Situated just 280 meters away from the Parthenon, the Acropolis Museum is a must-see attraction for anyone that steps foot in Athens. Making its grand opening to the public on the 20th of June 2009, visitors experienced for the first time 14,000 square meters of Acropolis History with almost 4,000 exhibits masterfully composing the permanent exhibition.
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It's time for you to emerge yourself into the world of the Acropolis Museum; the archaeological museum in the center of Athens that houses the findings of the Acropolis of Athens while being located on the archaeological site of Makrigianni, a remnant of the Roman and Early of Byzantine Athens.
The History of the New Acropolis Museum
The first museum of the Acropolis was founded southeast of the Parthenon on December 30, 1865 and completed in 1874. A few years later, excavations in 1885-1890 uncovered sculptures destroyed by the Persians during the Second Persian Invasion of Greece. As a result, the small museum needed more space. That is why a smaller building was built in 1888, east of the existing building, in which the least important antiquities were placed.
During World War II, many of the exhibits were stored in the basements of the National Archaeological Museum and in the caves of the neighboring hills. They returned to the museum after the end of the war and were temporarily housed in 1946 and 1947.
The main entrance of the Acropolis Museum - credits: Yakov Oskanov/Shutterstock.com
In 1953, work began on the expansion of the museum to plans by architect Patroclus Karantinos. The smaller building was demolished, new halls were built and the layout of the old ones was changed. The first rooms opened in 1956 and the re-exhibition was completed in 1964.
Despite successive expansions, the building could not report the findings that were gradually discovered on the rock and so, as early as 1974, the issue of building a new building was raised. The construction of a new Museum was deemed imperative, as Greece began to strongly promote the issue of the return of the Parthenon marbles from the British Museum.
For about 30 years, archaeologists, architects, and urban planners debated over whether the street of Makrygiannis was the most suitable place for the construction of the museum. In the archaeological site, private houses and workshops from the Classical era to the Byzantine years were discovered.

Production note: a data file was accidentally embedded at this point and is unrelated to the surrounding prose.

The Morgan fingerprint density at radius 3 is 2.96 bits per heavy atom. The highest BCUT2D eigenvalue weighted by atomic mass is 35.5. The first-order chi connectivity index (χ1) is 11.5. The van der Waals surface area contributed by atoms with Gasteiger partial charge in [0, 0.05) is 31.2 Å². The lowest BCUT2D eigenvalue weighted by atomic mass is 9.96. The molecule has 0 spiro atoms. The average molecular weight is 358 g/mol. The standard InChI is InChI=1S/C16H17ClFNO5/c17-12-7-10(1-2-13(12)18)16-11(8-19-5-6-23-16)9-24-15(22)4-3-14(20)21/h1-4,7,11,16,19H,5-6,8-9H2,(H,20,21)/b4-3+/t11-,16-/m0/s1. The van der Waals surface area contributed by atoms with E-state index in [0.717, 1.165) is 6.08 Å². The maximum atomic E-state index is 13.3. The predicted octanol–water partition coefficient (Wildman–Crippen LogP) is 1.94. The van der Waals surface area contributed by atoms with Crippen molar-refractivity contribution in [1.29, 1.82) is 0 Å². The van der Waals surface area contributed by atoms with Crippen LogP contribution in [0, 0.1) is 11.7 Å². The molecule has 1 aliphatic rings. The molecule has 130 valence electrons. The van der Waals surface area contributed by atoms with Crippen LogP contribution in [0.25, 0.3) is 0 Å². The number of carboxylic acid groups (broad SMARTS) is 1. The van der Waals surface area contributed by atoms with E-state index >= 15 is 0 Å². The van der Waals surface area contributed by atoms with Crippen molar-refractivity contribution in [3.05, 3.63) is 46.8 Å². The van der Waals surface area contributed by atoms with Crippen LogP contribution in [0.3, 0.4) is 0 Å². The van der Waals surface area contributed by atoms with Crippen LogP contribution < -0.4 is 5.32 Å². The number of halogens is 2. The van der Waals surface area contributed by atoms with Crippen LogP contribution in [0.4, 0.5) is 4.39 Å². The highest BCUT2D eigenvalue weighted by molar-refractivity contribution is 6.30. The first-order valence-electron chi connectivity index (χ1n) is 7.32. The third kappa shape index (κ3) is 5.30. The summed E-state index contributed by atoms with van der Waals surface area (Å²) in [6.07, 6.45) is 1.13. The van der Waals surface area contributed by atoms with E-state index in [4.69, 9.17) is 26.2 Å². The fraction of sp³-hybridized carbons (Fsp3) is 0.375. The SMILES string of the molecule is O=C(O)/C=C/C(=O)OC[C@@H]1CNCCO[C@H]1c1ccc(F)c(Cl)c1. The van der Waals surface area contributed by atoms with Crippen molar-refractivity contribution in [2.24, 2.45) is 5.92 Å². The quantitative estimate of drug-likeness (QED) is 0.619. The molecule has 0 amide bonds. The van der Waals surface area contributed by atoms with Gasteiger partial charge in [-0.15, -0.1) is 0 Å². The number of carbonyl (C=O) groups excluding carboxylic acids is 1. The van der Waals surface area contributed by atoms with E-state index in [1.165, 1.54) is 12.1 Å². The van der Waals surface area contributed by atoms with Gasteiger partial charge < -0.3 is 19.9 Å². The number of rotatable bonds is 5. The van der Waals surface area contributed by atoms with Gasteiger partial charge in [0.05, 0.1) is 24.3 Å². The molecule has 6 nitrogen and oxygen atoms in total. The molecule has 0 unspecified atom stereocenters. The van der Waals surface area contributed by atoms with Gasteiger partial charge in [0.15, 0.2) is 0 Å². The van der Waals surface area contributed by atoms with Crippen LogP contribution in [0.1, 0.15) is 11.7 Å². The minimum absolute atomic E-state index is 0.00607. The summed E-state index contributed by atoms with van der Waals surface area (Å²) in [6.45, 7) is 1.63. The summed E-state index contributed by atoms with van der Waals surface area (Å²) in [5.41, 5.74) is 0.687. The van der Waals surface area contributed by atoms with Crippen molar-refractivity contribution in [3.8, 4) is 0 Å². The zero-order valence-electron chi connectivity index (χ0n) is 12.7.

After the completion of the excavations and the clarification of the stratigraphy, the points where the foundation of the building was allowed were selected. The findings of the excavation have been preserved and are visible from the transparent floor of the first level of the building.
In the summer of 2000, an international competition for the pre-selection of scholars was announced for the elaboration of the plans of the new museum, which would house the masterpieces of the Acropolis. The proposal of the French-Swiss architect Bernard Tschumi and the Greek architectural office of M.Fotiadi prevailed.
Bernard Tschumi's design involves three conceptions: light, motion, and architectural planning.
The light: The museum relies heavily on natural light, as it displays mainly sculptures, which require different lighting conditions from other types of museums.
The movement: The visitor's route forms a three-dimensional loop, offering an architectural and spatial experience starting from the archaeological excavation to the Parthenon hall and back.
The architecture: The museum is built around a concrete core with the exact dimensions of the Parthenon frieze. Inside the core are placed the support spaces, while around it, and in the atrium that is created, the exhibition spaces of the museum are developed.
The building is based on raised pillars founded between the antiquities for the best protection of the archaeological site. The design of the building creates the impression of a transparent space, without walls, with unobstructed views, where the archaeological site penetrates into the building. In several places, inside and outside the building, the floors are transparent, allowing the view of the underlying antiquities.
The Museum building is located on the southern slope of the Acropolis, on the plot of the former Makrigiannis archaeological site, at a direct distance of 280 m. from the Parthenon. The main entrance of the building is located on Dionysiou Areopagitou Street, while it is enclosed by Makrigianni, Chatzichristou, and Mitsaion streets. The Museum is served by the 'Acropolis' station of line 2 of the Attica Metro, on the eastern edge of the Museum. There are secondary entrances from Makrigianni and Chatzichristou streets.
In a total area of 25,000 sq.m., the museum has exhibition spaces with an area of 14,000 sq.m. -ten times larger than in the old museum. It is made of steel, glass, and cement and makes excellent use of natural light, to highlight the approximately 4,000 exhibits found on the rock of the Acropolis and at the foot, covering a wide period of time from the Mycenaean era to the Roman and Early Christian Athens.
The top floor –also known as the Parthenon hall- has the dimensions and address of the Parthenon and is rotated 23 degrees in relation to the rest of the building, so that the visitor has direct visual contact with the monument. The museum is dominated by the frieze of the Parthenon, the Caryatids of the Erechtheion, and the famous sculptures of the archaic era and the golden age of Pericles.